Father, may we be full of mercy.
May we be a people of love.
May our love not be diverted
into the ways of hatred, fed by fear,
and fueled by those who demand security
at the cost of other lives.
Let us not be afraid.
May we not be taught to fear
the innocent victims of war and terror.
May our love not be diverted
by those who wish us to fear the innocent
so that we will fail to see injustice
and fail to speak the truth of love.
Let us learn from you
what it is to be merciful.
Let us learn from the Christ
what it is to love.
Fill us with the Spirit of love. Amen.
You can listen here
Why is this man sick? Sometimes we get sick because there is a physical or a genetic problem. If you are coeliac, for example, then anything with gluten in it will make you really ill.
But a lot of what makes us sick is the society in which we live. Folk who end up in our mental health wards report a horrifying level of abuse in their life. Folk who crash out, and come in desperation to a minister, almost always have a huge level of stress in their lives, which can be traced back to the way society works. Perhaps most of the time... it is us— the city we live in— that makes us sick.
The story in Luke is written to indicate that the man is made sick by the city. He is called a man of the city.
And that means... that when Jesus arrives on the other side of the lake, he is not met by a sick man at all. He is met by a representative of the city... it is the city which is sick.
And that... means.. that it is the city which needs healing, as much as the man does. In fact, heal the city, and we will probably heal the man... Read on >>>>
The post this week is Clambering through the family tree. You can listen here. Also available are Luke 9:51-62 - More Elijah and Jesus (2010), Luke 9:51-62 - More than Elijah (2010), Luke 9:51-62 - Setting our face towards paradox (2016), and Luke 9:51-62 - The Spirit of Elijah, or the Spirit of Jesus? (2016)
For a wider reading of the text this week, I recommend my post from last Lectionary cycle: Setting our Face Towards Paradox.
Closer to home this cycle, you can listen here, or read on below the text from Luke 9:51-62
51 When the days drew near for him to be taken up, he set his face to go to Jerusalem. 52And he sent messengers ahead of him. On their way they entered a village of the Samaritans to make ready for him; 53but they did not receive him, because his face was set towards Jerusalem. 54When his disciples James and John saw it, they said, ‘Lord, do you want us to command fire to come down from heaven and consume them?’[as Elijah did.] 55But he turned and rebuked them. 56Then [Other ancient authorities read rebuked them, and said, ‘You do not know what spirit you are of, 56for the Son of Man has not come to destroy the lives of human beings but to save them.’ Then] they went on to another village.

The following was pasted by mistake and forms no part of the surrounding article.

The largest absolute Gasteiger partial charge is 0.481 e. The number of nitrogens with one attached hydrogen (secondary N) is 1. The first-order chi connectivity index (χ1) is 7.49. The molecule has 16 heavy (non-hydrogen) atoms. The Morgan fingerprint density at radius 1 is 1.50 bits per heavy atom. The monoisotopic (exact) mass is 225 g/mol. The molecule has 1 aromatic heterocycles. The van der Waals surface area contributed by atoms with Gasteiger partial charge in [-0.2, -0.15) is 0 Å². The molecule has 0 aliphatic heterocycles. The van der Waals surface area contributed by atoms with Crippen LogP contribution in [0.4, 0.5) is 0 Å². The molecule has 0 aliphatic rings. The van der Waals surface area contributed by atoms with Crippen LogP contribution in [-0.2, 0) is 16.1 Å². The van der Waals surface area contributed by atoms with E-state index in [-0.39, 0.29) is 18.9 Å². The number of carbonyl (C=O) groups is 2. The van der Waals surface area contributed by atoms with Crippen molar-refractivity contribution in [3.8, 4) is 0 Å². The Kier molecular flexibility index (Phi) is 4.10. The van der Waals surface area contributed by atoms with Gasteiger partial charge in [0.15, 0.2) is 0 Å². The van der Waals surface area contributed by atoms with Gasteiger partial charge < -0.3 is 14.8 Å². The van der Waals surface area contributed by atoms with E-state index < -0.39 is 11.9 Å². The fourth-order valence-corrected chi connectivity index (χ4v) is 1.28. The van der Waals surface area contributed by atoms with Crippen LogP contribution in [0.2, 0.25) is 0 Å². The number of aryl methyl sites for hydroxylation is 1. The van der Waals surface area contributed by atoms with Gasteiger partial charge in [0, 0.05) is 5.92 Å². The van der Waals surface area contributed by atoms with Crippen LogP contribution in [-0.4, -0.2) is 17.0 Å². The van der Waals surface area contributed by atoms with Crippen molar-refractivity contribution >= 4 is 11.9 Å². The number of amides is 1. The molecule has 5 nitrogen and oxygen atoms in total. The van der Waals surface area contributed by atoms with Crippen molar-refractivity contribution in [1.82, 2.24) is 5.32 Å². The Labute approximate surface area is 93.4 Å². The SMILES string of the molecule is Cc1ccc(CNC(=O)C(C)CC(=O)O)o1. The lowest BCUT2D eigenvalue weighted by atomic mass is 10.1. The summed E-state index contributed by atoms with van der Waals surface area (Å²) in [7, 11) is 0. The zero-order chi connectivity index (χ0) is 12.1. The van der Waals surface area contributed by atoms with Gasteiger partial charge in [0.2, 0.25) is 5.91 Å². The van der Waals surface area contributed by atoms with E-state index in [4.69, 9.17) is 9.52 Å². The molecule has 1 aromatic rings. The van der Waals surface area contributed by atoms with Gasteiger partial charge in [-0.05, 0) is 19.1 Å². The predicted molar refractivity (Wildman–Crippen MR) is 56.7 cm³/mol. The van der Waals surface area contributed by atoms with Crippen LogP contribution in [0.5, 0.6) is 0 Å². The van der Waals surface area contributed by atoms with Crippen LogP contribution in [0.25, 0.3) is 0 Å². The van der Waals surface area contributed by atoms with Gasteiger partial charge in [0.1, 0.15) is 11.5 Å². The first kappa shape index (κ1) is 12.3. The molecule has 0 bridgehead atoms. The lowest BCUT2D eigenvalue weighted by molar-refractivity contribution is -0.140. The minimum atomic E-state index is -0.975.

57 As they were going along the road, someone said to him, ‘I will follow you wherever you go.’ 58And Jesus said to him, ‘Foxes have holes, and birds of the air have nests; but the Son of Man has nowhere to lay his head.’ 59To another he said, ‘Follow me.’ But he said, ‘Lord, first let me go and bury my father.’ 60But he said to him, ‘Let the dead bury their own dead; but as for you, go and proclaim the kingdom of God.’ 61Another said, ‘I will follow you, Lord; but let me first say farewell to those at my home.’ 62Jesus said to him, ‘No one who puts a hand to the plough and looks back is fit for the kingdom of God.’
For the cousins who enrich my life...
My great-grandfather was sent back to England to train as a Methodist minister, although he never completed those studies. "Rarely settled for long," he must have been one of the richer men in Victoria, for a time: He bought a city mansion for his daughter's wedding because it had a suitably large ballroom. But before that, when great-grandma Seenie died, my grandfather was sent 'home' to South Australia, because his step-mother "did not want anything to do with him." Dad said that "he in many ways felt that his father had deserted him." As a small child, I knew nothing of that story, but it was obvious that Grandpop, although kind and generous, was full of pain even though I couldn't quite articulate that... Read on >>>>
You can listen here...